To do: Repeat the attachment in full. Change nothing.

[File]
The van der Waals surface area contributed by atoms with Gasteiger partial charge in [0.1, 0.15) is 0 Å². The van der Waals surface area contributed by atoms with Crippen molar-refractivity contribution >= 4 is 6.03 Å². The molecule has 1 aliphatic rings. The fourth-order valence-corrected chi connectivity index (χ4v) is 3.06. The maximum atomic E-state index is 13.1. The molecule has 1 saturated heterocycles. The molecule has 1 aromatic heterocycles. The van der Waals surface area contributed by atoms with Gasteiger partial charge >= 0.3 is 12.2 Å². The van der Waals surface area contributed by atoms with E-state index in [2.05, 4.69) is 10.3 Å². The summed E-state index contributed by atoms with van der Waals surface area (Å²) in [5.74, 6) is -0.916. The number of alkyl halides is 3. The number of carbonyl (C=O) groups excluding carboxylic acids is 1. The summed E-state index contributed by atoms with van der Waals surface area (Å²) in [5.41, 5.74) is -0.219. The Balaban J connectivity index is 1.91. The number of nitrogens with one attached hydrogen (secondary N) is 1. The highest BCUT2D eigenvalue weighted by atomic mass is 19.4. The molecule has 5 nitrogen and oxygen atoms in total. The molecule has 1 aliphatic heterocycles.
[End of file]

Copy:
The van der Waals surface area contributed by atoms with Gasteiger partial charge in [0.1, 0.15) is 0 Å². The van der Waals surface area contributed by atoms with Crippen molar-refractivity contribution >= 4 is 6.03 Å². The molecule has 1 aliphatic rings. The fourth-order valence-corrected chi connectivity index (χ4v) is 3.06. The maximum atomic E-state index is 13.1. The molecule has 1 saturated heterocycles. The molecule has 1 aromatic heterocycles. The van der Waals surface area contributed by atoms with Gasteiger partial charge >= 0.3 is 12.2 Å². The van der Waals surface area contributed by atoms with E-state index in [2.05, 4.69) is 10.3 Å². The summed E-state index contributed by atoms with van der Waals surface area (Å²) in [5.74, 6) is -0.916. The number of alkyl halides is 3. The number of carbonyl (C=O) groups excluding carboxylic acids is 1. The summed E-state index contributed by atoms with van der Waals surface area (Å²) in [5.41, 5.74) is -0.219. The Balaban J connectivity index is 1.91. The number of nitrogens with one attached hydrogen (secondary N) is 1. The highest BCUT2D eigenvalue weighted by atomic mass is 19.4. The molecule has 5 nitrogen and oxygen atoms in total. The molecule has 1 aliphatic heterocycles.